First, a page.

The microplastic particles in the world’s oceans “now outnumber stars in our galaxy”. That was the stark, somber warning made by United Nations Secretary-General António Guterres during a message to mark World Environment Day on Tuesday 5 June.
According to Guterres, a staggering eight million tons of plastic waste end up in our oceans every year, and “from remote islands, to the Artic, nowhere is untouched”.
Unless something drastic is done to address the amount of harmful plastic waste that is swamping our planet, by 2050, our oceans will have more plastic than fish. At that point we may have crossed the Rubicon in terms of being able to retrieve the situation.
Since it was first celebrated back in 1974, World Environment Day has helped raise awareness and generate political momentum around global environmental concerns. It is poignant that Guterres chose this year to focus on the impact of plastic packaging on the world’s oceans, a reality that highlights just how dire the situation has become.
Indeed, at Berlin’s Falling Wall conference in November last year, Jennifer Lavers of the University of Tasmania dramatically highlighted the problem with plastic.
She showed images of the once pristine beaches on uninhabited Henderson Island in the south Pacific (one of the most remote places on earth) that revealed how it was now littered with plastic debris – an estimated 37 million pieces, weighing 18 tonnes.
Plastic bottles are one of the worst offenders, especially those made with polyethylene terephthalate, or PET. These nearly indestructible petroleum-based plastics don’t decompose in the same way organic material does and can hang around on our planet indefinitely.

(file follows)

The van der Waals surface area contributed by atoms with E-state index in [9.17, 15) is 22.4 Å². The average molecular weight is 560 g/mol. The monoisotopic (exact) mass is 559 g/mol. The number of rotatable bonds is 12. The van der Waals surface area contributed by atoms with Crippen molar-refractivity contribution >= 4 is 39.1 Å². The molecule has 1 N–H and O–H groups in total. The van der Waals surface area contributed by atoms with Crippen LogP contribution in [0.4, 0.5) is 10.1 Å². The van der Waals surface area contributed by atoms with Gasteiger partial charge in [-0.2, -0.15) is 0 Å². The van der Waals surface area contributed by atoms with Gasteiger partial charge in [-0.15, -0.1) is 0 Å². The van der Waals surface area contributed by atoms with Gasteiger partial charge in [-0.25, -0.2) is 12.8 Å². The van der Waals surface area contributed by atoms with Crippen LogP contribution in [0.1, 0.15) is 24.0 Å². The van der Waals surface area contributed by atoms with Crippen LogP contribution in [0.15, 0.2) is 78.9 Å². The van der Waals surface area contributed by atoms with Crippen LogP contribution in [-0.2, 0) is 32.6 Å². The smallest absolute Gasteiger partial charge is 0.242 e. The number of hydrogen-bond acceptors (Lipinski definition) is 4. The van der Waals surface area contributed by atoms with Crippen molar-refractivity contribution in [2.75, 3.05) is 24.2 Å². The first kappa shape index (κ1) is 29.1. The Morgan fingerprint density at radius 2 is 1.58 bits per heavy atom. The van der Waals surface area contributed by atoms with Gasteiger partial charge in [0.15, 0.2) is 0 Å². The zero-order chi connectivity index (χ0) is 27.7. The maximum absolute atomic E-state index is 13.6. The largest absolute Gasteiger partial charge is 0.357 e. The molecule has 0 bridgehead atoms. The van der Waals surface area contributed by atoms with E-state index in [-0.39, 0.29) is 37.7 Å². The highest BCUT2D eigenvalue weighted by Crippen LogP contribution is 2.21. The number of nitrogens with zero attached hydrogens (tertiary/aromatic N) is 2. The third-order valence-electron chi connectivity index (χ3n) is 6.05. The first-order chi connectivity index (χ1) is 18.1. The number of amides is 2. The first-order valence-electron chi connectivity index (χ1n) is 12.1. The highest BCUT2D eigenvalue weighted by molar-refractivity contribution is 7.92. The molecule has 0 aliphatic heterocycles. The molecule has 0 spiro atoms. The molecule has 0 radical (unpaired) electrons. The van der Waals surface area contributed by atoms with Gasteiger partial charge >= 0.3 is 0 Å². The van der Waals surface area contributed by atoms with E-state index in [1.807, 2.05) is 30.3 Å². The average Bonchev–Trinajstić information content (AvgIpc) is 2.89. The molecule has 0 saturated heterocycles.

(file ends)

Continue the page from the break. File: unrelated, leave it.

A change in purchasing habits can make a huge difference
It raises the question, is there any hope for the future?
The answer is yes, but only if people make a conscientious effort to recycle the plastic they use and consider switching to more environmentally-friendly alternatives.
For example, rather than buying a bottle of water in a single-use container, switch to a reusable bottle instead. Some of the ones on the market today even come with replaceable carbon filters that remove chlorine and organic contaminants, so people have less cause to worry about the water they are drinking.
Other ways to reduce plastic waste include:
- Switch a disposable coffee cup for a travel coffee mug
- Switch plastic bags for reusable cloth bags
- Switch coffee pods for a pot of coffee
- Switch plastic straws for reusable bamboo ones
- Switch traditional balloons for eco-friendly decorations
Sadly, though, research shows that most people are still happy to purchase disposable plastic bottles of water.
According to a YouGov survey of more than 2,000 people conducted for the charity Keep Britain Tidy, only a third of the population drink from reusable bottles when out and about. Many people are too focussed on the ‘hassle’ of switching, while 50% of those who do own a reusable bottle still buy bottled water because they simply forget to take their reusable bottle with them.
However, the survey did reveal some positive news for businesses, with 62% of respondents saying they would be more encouraged to use businesses that allowed them to refill a reusable bottle instead of a competitor that didn’t.